• Nations wherein firms fail to develop successful AI products or services are at risk of losing global market share. (Castro et al 2019)
  • As Andrew Moore .. the current head of Google Cloud AI stated, this part of the race will determine “who will be the Googles, Amazons, and Apples in 2030.” (Castro et al 2019)

Why be in any technology race?

“The United States reaped tremendous economic benefits from the last wave of digital innovation, becoming home to some of the world’s most successful tech companies, such as Amazon, Apple, Facebook, Google, Intel, and Microsoft. Meanwhile, many parts of the world, including the European Union, paid an economic price staying on the sidelines.”

(Castro et al 2019)”

We have an intuitive feeling as to why a healthy and globally competitive AI ecosystem is important, but can we elucidate better why communities and nations benefit from such an investment? One reason, as mentioned above by Castro et al, is that we can see the most successful companies in the world come out of the US, largely because of its huge investment into hardware and software over the last 50-60 years.

Large and successful companies help drive growth and revenue locally, they develop talent, they develop accompanying complementary businesses and technologies, and they often re-invest in the local economy in multiple ways.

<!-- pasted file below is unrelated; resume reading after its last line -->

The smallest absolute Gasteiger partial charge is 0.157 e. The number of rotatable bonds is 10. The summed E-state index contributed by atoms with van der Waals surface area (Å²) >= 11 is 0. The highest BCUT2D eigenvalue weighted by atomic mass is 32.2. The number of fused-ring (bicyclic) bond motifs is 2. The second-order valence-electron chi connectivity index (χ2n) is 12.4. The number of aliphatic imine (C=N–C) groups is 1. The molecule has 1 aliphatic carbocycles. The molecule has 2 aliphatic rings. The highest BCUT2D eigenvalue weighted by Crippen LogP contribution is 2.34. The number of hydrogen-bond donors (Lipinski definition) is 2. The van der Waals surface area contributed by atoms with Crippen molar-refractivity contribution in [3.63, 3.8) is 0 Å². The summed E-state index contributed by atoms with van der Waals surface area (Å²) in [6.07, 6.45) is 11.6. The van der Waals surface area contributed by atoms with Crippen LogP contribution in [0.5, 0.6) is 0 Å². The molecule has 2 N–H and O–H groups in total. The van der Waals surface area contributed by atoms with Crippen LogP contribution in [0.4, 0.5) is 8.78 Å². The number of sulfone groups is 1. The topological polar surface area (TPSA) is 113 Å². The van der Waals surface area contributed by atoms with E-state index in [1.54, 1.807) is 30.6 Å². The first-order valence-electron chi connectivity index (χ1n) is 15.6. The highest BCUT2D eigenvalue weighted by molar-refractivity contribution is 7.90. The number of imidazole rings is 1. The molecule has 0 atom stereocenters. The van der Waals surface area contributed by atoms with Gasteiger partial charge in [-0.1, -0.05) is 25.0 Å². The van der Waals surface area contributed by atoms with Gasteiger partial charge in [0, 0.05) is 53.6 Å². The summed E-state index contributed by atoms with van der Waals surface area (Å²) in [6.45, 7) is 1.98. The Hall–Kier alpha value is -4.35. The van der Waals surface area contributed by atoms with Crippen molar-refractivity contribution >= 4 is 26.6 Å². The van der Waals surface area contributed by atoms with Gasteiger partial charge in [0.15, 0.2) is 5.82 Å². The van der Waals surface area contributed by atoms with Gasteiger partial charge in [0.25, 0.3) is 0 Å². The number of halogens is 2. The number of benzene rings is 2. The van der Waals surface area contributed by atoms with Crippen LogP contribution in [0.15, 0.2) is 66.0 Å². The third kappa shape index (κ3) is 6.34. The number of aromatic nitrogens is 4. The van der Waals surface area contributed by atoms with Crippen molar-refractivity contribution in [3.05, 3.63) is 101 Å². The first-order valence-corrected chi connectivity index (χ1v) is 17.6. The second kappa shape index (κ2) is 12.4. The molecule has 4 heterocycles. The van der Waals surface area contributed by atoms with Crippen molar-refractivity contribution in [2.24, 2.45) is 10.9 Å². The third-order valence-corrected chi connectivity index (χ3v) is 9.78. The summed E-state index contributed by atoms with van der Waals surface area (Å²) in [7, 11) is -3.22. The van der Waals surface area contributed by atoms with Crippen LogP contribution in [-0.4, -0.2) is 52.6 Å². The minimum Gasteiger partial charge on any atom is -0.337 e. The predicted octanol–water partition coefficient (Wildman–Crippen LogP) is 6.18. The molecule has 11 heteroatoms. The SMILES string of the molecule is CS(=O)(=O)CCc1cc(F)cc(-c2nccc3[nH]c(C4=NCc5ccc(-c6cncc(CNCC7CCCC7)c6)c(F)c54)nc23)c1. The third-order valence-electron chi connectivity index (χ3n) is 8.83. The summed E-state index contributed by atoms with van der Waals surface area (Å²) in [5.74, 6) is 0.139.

We have lots of other anecdotal evidence of how technology investments have brought about massive changes in a nations standard of living (for example Finland in telecommunications and software, and India in IT consulting), what else can we lean on the get a picture of why these sorts of investments helps a nation compete?

Thirty years ago Michael Porter wrote a book (and an article here ) and he said:

“National prosperity is created, not inherited. It does not grow out of a country’s natural endowments, its labor pool, its interest rates, or its currency’s value, as classical economics insists. A nation’s competitiveness depends on the capacity of its industry to innovate and upgrade.”